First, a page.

Team India staged a grand recovery and devouring ground in the manner of a thoroughbred created a dramatic finish. Outplayed for the greater part of three and a half days after opting to bat on a green top, Virat Kohli made the final day his own with a fluent century only he could have made on the surface that may have slowed down but still provided plenty of seam movement and disconcerting lift if the ball hit the cracks. His bowlers made merry in the dash to the finish until bad light pipped them at the business end.
The heroes of India’s grand comeback were the openers Shikhar Dhawan and Lokesh Rahul. The manner in which they batted in the face of a deficit on the fourth day made it appear as if Team India was ahead of the game and not in serious deficit. It was their positive approach that changed the complexion of the match after Lanka had found an unlikely batting hero in Rangana Herath who scored with most resourceful methods after specialist batsmen had fallen to India’s three-pronged seam attack.
It’s not often that Indian pacers have taken all 10 wickets in an innings and never 17 in a Test without a spinner chipping in with a wicket. The keenness that Md Shami showed at the end of the match while hurrying up to run in and yet clocked in excess of 140 kmph was most impressive. Bhuvi and Shami did all they could to embarrass the visitors in the last couple of sessions in a display of skills that made the cricket most gripping, with the final session bringing out all the drama associated with Test cricket.
The gamesmanship displayed when matters got serious in the fourth innings was the typical cricketing way of displaying fighting qualities and Dickwella, who managed to get under the Indians’ skin, was using the same tactics of time wasting that all batting teams do when fighting for the draw. Kohli could get as angry as he wished, but this was one situation in which it was hard to fault one team with not playing to the spirit of the game. It was good to see good grace winning at the end of the match with smiles and handshakes all around when the inevitable happened on a rain and weather-hit Test.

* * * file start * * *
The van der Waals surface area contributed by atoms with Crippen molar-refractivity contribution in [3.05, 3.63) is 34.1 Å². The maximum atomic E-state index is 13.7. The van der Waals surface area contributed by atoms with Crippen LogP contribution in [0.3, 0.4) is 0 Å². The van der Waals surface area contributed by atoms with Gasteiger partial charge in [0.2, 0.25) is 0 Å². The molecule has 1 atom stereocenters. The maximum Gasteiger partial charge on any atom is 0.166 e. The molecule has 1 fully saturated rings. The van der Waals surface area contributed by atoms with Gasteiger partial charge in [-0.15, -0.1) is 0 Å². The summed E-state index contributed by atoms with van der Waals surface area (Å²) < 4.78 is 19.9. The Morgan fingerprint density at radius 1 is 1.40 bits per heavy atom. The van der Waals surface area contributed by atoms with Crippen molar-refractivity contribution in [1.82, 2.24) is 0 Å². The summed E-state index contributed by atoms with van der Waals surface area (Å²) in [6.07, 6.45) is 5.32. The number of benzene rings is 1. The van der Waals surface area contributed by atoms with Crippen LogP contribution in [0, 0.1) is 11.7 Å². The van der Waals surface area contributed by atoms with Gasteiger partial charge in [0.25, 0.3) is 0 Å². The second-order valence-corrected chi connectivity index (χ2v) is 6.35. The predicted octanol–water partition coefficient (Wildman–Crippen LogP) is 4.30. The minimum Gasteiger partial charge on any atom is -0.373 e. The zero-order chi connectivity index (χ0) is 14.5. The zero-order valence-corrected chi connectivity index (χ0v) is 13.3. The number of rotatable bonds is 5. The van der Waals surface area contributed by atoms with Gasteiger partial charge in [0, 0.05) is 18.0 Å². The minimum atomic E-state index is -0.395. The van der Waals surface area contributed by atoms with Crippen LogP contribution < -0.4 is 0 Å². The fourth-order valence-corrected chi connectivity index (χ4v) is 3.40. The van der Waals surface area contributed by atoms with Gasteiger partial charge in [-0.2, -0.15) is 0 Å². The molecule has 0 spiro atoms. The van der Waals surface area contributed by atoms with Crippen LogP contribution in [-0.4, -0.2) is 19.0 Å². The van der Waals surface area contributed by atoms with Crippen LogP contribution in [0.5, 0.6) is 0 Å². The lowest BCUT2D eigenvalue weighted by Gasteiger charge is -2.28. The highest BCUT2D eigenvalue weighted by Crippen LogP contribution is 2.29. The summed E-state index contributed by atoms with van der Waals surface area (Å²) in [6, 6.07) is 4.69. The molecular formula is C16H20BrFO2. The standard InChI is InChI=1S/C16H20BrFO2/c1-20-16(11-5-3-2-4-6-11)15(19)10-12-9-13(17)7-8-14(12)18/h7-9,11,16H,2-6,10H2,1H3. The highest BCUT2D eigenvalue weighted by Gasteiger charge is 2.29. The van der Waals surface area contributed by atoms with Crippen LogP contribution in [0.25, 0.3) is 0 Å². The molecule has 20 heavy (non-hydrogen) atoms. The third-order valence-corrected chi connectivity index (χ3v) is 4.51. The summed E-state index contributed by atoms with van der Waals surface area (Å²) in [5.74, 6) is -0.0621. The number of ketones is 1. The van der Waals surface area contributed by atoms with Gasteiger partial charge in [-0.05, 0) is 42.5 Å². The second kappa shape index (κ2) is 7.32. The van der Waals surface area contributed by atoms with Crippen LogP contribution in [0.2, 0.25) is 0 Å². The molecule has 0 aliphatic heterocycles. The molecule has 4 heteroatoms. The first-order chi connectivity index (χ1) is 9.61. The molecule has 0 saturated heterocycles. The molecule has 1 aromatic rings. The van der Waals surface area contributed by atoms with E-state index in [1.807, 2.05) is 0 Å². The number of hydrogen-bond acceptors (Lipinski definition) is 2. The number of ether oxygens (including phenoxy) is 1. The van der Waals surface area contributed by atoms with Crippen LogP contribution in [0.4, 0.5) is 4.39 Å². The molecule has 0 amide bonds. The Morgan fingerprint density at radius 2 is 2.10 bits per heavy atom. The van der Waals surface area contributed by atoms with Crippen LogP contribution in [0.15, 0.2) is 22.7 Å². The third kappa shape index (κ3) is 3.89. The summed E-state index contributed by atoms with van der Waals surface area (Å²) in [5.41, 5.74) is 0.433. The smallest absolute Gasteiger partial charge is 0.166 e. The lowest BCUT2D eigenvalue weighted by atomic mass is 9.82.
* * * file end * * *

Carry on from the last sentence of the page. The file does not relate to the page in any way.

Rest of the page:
Kohli was so brilliant at the crease that he made it all look too simple. Switching gears when the danger of running out of partners loomed, he toyed with the bowling as if in a T20 game. Only the greats can make the art of batting look so very simple.
But just imagine the pressures on him as his wicket at any earlier stage of the game may have allowed Sri Lanka to get across the line of even a tricky target in the vicinity of 150 or so.
The pitch may have lost pace but it never flattened out, which meant batting was no straightforward proposition at any stage of the game and it was at its most challenging on the opening day. This is why full marks are due to Cheteswar Pujara who dropped anchor on the green top that had been strategically left to try and liven up the game which was certain to be competing against the elements on all five days given the weather front that was hovering above the area in the monsoon season.
Making your wicket dear is an old fashioned virtue in the modern age, which is where Test match specialists like Pujara come in Useful. Another one was, however, sitting out as Murali Vijay was left out to give Lokesh Rahul a run. The latter proved his mettle once again, which is an extremely good sign as a Test match team is also about bench strength. Team India plays so much that there will be plenty of opportunities for everyone.
Kohli’s team have been quite dominant in their home and subcontinental conditions.
What happened on the opening day may have been some sort of reality check considering there is a series to be played in South Africa soon. What leads to optimism around the top ranked Test team is they came out well enough in a test of character to nearly win a Test they may well have lost without the captain’s counterattacking brilliance.